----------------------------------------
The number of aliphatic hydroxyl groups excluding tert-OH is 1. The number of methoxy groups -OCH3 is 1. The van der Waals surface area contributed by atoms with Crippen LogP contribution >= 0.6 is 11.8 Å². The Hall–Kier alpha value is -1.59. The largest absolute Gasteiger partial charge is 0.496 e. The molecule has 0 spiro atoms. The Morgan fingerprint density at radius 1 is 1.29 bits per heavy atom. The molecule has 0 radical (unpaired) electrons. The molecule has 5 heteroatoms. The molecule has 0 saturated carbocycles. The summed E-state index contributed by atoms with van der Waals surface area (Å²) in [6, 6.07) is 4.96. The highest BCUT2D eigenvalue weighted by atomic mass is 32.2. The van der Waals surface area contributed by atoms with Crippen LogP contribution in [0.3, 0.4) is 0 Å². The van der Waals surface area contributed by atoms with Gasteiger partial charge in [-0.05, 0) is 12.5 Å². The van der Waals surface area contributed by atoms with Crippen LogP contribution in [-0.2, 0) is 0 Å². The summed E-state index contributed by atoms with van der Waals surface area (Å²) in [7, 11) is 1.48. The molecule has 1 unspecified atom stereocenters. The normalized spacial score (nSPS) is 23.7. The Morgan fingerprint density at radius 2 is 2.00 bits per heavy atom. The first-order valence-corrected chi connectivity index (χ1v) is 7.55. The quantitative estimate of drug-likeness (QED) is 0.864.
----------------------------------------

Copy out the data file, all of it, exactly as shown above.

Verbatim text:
The number of aliphatic hydroxyl groups excluding tert-OH is 1. The number of methoxy groups -OCH3 is 1. The van der Waals surface area contributed by atoms with Crippen LogP contribution >= 0.6 is 11.8 Å². The Hall–Kier alpha value is -1.59. The largest absolute Gasteiger partial charge is 0.496 e. The molecule has 0 spiro atoms. The Morgan fingerprint density at radius 1 is 1.29 bits per heavy atom. The molecule has 0 radical (unpaired) electrons. The molecule has 5 heteroatoms. The molecule has 0 saturated carbocycles. The summed E-state index contributed by atoms with van der Waals surface area (Å²) in [6, 6.07) is 4.96. The highest BCUT2D eigenvalue weighted by atomic mass is 32.2. The van der Waals surface area contributed by atoms with Crippen LogP contribution in [0.3, 0.4) is 0 Å². The van der Waals surface area contributed by atoms with Gasteiger partial charge in [-0.05, 0) is 12.5 Å². The van der Waals surface area contributed by atoms with Crippen LogP contribution in [-0.2, 0) is 0 Å². The summed E-state index contributed by atoms with van der Waals surface area (Å²) in [7, 11) is 1.48. The molecule has 1 unspecified atom stereocenters. The normalized spacial score (nSPS) is 23.7. The Morgan fingerprint density at radius 2 is 2.00 bits per heavy atom. The first-order valence-corrected chi connectivity index (χ1v) is 7.55. The quantitative estimate of drug-likeness (QED) is 0.864.